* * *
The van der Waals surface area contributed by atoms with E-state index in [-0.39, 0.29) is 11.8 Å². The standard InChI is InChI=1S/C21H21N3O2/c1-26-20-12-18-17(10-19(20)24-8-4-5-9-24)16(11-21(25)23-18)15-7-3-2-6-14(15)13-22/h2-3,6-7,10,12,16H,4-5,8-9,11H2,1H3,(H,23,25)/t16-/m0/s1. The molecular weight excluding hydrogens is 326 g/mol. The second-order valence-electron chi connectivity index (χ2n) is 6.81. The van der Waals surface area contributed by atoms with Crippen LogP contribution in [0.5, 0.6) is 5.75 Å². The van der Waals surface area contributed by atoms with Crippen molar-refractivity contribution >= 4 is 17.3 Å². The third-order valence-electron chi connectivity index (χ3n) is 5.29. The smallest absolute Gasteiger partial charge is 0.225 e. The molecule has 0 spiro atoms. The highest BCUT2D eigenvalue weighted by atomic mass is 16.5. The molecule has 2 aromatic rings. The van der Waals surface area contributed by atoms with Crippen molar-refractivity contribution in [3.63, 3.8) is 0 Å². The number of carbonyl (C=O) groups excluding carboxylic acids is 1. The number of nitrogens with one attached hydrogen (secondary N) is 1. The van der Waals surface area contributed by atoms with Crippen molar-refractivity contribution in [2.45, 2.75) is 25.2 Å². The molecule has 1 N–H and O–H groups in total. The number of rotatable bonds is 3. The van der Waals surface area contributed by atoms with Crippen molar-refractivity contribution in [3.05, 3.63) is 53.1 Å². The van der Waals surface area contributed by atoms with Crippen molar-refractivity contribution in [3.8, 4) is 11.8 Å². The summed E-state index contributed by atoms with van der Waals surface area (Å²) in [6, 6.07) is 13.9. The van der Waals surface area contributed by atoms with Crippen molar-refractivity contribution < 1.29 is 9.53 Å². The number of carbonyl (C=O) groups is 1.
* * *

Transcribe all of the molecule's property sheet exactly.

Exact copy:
The van der Waals surface area contributed by atoms with E-state index in [-0.39, 0.29) is 11.8 Å². The standard InChI is InChI=1S/C21H21N3O2/c1-26-20-12-18-17(10-19(20)24-8-4-5-9-24)16(11-21(25)23-18)15-7-3-2-6-14(15)13-22/h2-3,6-7,10,12,16H,4-5,8-9,11H2,1H3,(H,23,25)/t16-/m0/s1. The molecular weight excluding hydrogens is 326 g/mol. The second-order valence-electron chi connectivity index (χ2n) is 6.81. The van der Waals surface area contributed by atoms with Crippen LogP contribution in [0.5, 0.6) is 5.75 Å². The van der Waals surface area contributed by atoms with Crippen molar-refractivity contribution >= 4 is 17.3 Å². The third-order valence-electron chi connectivity index (χ3n) is 5.29. The smallest absolute Gasteiger partial charge is 0.225 e. The molecule has 0 spiro atoms. The highest BCUT2D eigenvalue weighted by atomic mass is 16.5. The molecule has 2 aromatic rings. The van der Waals surface area contributed by atoms with Crippen molar-refractivity contribution in [3.63, 3.8) is 0 Å². The number of carbonyl (C=O) groups excluding carboxylic acids is 1. The number of nitrogens with one attached hydrogen (secondary N) is 1. The van der Waals surface area contributed by atoms with Crippen molar-refractivity contribution in [2.45, 2.75) is 25.2 Å². The molecule has 1 N–H and O–H groups in total. The number of rotatable bonds is 3. The van der Waals surface area contributed by atoms with Crippen molar-refractivity contribution in [3.05, 3.63) is 53.1 Å². The van der Waals surface area contributed by atoms with Crippen molar-refractivity contribution in [3.8, 4) is 11.8 Å². The summed E-state index contributed by atoms with van der Waals surface area (Å²) in [6, 6.07) is 13.9. The van der Waals surface area contributed by atoms with Crippen molar-refractivity contribution < 1.29 is 9.53 Å². The number of carbonyl (C=O) groups is 1.